I still hold the view, as I did then, that the residential and office complex of a Head of State and Government should portray something of the dignity and prestige necessary to give a good impression to the world, especially as most foreign dignitaries visiting the country would, as a matter of courtesy and protocol, call on the Head of State, an experience they carry away with them and upon which some of their lasting impressions of the country may be based.

After a few month, however, I had no choice but to move into Dodan Barracks following mounting pressures with regard to the security of the family. Thereafter, I started effecting some changes aimed at making the place more presentable and to befit the status of the holder of the highest office in the land, without necessarily undertaking extensive reconstruction work. I insisted, for instance, that the living quarters of the President should be refurbished and, where necessary, renovated. I played a significant role in the selection of furnishing and the general décor of the rooms.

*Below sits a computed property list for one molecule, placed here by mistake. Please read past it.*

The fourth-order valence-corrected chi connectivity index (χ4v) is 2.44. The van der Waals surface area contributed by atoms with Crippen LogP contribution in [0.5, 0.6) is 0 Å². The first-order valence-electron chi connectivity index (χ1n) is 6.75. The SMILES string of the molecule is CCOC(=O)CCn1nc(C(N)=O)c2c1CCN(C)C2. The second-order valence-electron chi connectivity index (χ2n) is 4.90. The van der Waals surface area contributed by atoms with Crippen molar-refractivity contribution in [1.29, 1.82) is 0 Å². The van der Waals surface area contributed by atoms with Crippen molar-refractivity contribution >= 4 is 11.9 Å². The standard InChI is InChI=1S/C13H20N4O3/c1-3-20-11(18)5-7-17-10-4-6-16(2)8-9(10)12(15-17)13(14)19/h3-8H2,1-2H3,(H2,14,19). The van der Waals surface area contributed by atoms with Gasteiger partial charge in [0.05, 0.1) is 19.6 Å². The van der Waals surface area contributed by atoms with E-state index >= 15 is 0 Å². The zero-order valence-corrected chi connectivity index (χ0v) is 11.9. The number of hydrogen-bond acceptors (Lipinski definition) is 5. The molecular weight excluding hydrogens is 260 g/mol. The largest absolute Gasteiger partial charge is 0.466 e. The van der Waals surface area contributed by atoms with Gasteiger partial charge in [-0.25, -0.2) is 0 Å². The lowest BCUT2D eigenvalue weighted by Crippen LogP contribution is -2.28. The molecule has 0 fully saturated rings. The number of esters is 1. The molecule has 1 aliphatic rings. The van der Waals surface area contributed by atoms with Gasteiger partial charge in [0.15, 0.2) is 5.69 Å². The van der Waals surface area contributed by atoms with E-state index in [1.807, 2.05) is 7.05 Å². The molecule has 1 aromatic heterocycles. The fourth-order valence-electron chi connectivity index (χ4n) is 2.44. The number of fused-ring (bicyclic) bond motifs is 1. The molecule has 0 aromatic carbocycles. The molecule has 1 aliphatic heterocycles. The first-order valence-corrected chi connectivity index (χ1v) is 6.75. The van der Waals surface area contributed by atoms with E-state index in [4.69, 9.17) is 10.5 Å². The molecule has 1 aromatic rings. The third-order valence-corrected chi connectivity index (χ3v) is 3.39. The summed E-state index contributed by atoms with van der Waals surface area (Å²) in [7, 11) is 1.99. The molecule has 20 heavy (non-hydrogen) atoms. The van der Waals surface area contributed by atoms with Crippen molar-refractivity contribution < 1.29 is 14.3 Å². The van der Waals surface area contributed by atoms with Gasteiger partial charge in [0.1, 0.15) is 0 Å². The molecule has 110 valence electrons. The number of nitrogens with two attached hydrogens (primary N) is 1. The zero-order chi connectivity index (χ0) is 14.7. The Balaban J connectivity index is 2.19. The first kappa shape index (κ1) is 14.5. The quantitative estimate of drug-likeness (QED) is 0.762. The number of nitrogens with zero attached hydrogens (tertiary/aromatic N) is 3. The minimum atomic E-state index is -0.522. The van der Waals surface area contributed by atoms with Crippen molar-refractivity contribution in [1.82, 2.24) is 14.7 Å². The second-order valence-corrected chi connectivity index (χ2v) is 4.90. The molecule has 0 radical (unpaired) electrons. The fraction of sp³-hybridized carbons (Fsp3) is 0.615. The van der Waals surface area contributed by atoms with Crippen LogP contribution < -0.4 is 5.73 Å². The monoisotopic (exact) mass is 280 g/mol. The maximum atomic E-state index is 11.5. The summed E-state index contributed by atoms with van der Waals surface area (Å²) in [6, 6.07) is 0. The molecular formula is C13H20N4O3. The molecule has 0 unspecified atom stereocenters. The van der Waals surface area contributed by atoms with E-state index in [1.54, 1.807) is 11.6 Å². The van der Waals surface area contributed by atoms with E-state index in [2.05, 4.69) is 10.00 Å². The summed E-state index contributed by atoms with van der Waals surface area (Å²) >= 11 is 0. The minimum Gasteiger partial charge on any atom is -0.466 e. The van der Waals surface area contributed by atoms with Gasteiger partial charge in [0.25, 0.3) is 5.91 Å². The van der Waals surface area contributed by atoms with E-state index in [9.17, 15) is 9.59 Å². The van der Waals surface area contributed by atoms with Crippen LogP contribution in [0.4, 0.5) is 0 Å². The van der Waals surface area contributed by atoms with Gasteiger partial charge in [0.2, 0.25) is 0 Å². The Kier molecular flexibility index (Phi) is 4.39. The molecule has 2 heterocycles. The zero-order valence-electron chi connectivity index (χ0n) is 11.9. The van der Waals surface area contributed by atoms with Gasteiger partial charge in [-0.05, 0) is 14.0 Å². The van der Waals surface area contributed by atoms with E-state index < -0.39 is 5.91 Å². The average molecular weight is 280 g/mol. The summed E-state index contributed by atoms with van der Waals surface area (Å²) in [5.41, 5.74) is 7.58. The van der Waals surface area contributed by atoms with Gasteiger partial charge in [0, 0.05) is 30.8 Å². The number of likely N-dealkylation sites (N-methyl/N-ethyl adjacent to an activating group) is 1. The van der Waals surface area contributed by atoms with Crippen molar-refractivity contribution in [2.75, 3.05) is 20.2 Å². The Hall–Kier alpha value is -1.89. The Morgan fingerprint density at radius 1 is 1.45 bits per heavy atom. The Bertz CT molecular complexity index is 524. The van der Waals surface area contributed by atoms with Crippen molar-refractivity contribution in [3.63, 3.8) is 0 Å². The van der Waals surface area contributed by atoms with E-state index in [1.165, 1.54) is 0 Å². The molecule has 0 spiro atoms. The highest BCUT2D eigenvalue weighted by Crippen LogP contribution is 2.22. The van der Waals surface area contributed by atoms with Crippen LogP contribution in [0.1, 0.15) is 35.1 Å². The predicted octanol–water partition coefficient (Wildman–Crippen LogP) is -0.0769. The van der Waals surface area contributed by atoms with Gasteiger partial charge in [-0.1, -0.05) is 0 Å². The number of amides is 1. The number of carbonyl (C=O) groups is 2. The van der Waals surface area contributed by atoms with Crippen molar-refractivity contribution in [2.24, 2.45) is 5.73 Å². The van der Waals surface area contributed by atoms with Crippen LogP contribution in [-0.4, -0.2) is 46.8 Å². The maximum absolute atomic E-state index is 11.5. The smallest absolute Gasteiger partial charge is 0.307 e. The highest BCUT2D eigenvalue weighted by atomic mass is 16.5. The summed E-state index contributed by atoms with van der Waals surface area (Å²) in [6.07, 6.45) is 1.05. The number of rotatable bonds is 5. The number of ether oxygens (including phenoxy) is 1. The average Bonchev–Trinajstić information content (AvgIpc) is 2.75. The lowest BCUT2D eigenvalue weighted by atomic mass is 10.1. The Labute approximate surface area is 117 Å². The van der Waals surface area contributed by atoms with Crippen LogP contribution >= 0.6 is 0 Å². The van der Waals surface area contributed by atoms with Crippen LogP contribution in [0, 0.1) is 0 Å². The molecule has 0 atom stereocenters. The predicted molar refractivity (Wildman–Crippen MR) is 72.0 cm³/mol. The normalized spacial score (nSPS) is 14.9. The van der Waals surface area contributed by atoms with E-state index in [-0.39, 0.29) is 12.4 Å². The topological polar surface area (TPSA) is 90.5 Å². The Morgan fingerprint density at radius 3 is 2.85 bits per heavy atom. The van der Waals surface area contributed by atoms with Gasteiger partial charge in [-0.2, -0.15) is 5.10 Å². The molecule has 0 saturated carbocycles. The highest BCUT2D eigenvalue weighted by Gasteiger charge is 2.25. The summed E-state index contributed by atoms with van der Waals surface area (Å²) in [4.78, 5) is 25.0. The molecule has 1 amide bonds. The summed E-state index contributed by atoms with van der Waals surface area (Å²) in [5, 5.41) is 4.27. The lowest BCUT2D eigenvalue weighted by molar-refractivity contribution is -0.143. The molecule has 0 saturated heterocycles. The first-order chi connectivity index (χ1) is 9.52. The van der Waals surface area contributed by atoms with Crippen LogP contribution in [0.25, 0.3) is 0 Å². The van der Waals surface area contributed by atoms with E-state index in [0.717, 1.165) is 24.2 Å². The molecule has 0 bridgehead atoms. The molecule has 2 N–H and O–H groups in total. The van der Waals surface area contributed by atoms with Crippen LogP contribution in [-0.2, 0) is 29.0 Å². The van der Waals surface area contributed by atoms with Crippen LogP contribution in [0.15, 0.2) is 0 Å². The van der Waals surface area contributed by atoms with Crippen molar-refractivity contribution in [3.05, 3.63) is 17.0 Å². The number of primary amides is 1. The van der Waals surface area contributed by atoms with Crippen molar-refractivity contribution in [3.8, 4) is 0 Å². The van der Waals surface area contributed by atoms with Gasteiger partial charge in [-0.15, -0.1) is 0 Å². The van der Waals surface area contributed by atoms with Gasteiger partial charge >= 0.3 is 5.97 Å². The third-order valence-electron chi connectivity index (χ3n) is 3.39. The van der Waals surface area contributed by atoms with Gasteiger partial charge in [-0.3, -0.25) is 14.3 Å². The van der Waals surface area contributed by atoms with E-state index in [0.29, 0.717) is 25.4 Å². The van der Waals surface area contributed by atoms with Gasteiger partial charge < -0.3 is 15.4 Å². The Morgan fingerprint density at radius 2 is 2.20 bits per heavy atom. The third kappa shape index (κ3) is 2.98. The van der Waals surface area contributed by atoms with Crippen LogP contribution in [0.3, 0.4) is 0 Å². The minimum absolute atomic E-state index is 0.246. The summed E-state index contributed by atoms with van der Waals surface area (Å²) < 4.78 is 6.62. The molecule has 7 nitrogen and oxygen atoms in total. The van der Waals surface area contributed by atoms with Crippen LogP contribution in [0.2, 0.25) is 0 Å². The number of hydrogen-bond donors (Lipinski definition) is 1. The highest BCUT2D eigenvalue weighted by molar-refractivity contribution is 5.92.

Perhaps, one needs to point out that there was no provision made for the office of the First Lady in the State House. I realised that those before me made use of the Head of State’s official reception rooms, whenever they were available, for receiving their own visitors and guests. I found this inconvenient, indeed inappropriate, and I therefore set about converting the old squash court into a reception hall for my guests and for use by future first ladies. In the reception area are now exhibited framed photographs of all first ladies since independence.  The new reception hall, serves not only for receiving wives of important dignitaries but also as a venue for consulting with representatives of various women’s organizations and pressure groups. Such meetings go a long way in bridging the communication gap between the government and the people. In this role I see myself assisting my husband to succeed as the country’s eighth Head of State and Government.